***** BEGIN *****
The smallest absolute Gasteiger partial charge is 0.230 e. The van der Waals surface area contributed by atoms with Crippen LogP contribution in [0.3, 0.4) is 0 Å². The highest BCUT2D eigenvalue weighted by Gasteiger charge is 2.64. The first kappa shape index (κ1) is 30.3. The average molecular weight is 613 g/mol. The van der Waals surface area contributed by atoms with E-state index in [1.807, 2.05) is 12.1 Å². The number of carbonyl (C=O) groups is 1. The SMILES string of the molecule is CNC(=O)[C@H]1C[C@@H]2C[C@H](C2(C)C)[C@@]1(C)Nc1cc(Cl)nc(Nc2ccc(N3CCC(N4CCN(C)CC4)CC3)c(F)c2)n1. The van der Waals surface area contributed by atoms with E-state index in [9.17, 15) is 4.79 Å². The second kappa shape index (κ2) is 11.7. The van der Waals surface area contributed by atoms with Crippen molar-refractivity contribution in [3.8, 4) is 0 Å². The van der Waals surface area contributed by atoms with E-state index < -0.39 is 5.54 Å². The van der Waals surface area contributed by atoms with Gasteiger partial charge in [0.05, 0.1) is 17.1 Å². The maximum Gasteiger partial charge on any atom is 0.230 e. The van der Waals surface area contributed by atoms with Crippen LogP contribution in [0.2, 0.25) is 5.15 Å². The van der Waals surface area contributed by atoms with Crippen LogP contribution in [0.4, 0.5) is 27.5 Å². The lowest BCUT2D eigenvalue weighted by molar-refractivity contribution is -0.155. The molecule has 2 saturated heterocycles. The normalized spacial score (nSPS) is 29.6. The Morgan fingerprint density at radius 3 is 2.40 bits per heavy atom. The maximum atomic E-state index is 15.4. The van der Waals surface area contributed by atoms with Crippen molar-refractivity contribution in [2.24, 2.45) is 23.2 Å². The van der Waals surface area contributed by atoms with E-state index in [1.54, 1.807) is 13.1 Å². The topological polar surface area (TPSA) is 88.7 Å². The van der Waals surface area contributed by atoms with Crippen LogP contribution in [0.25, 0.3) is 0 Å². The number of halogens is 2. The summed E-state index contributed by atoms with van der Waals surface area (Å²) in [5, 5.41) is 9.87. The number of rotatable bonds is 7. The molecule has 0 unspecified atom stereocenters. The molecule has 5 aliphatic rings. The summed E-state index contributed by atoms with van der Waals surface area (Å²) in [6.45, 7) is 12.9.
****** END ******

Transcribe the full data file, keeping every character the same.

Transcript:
The smallest absolute Gasteiger partial charge is 0.230 e. The van der Waals surface area contributed by atoms with Crippen LogP contribution in [0.3, 0.4) is 0 Å². The highest BCUT2D eigenvalue weighted by Gasteiger charge is 2.64. The first kappa shape index (κ1) is 30.3. The average molecular weight is 613 g/mol. The van der Waals surface area contributed by atoms with E-state index in [1.807, 2.05) is 12.1 Å². The number of carbonyl (C=O) groups is 1. The SMILES string of the molecule is CNC(=O)[C@H]1C[C@@H]2C[C@H](C2(C)C)[C@@]1(C)Nc1cc(Cl)nc(Nc2ccc(N3CCC(N4CCN(C)CC4)CC3)c(F)c2)n1. The van der Waals surface area contributed by atoms with E-state index in [9.17, 15) is 4.79 Å². The second kappa shape index (κ2) is 11.7. The van der Waals surface area contributed by atoms with Crippen molar-refractivity contribution in [3.8, 4) is 0 Å². The van der Waals surface area contributed by atoms with E-state index < -0.39 is 5.54 Å². The van der Waals surface area contributed by atoms with Gasteiger partial charge in [0.05, 0.1) is 17.1 Å². The maximum Gasteiger partial charge on any atom is 0.230 e. The van der Waals surface area contributed by atoms with Crippen LogP contribution in [0.2, 0.25) is 5.15 Å². The van der Waals surface area contributed by atoms with Crippen LogP contribution in [0.4, 0.5) is 27.5 Å². The lowest BCUT2D eigenvalue weighted by molar-refractivity contribution is -0.155. The molecule has 2 saturated heterocycles. The normalized spacial score (nSPS) is 29.6. The Morgan fingerprint density at radius 3 is 2.40 bits per heavy atom. The maximum atomic E-state index is 15.4. The van der Waals surface area contributed by atoms with Crippen molar-refractivity contribution in [2.24, 2.45) is 23.2 Å². The van der Waals surface area contributed by atoms with E-state index in [1.54, 1.807) is 13.1 Å². The topological polar surface area (TPSA) is 88.7 Å². The van der Waals surface area contributed by atoms with Crippen LogP contribution in [0.25, 0.3) is 0 Å². The number of halogens is 2. The summed E-state index contributed by atoms with van der Waals surface area (Å²) in [5, 5.41) is 9.87. The number of rotatable bonds is 7. The molecule has 0 unspecified atom stereocenters. The molecule has 5 aliphatic rings. The summed E-state index contributed by atoms with van der Waals surface area (Å²) in [6.45, 7) is 12.9.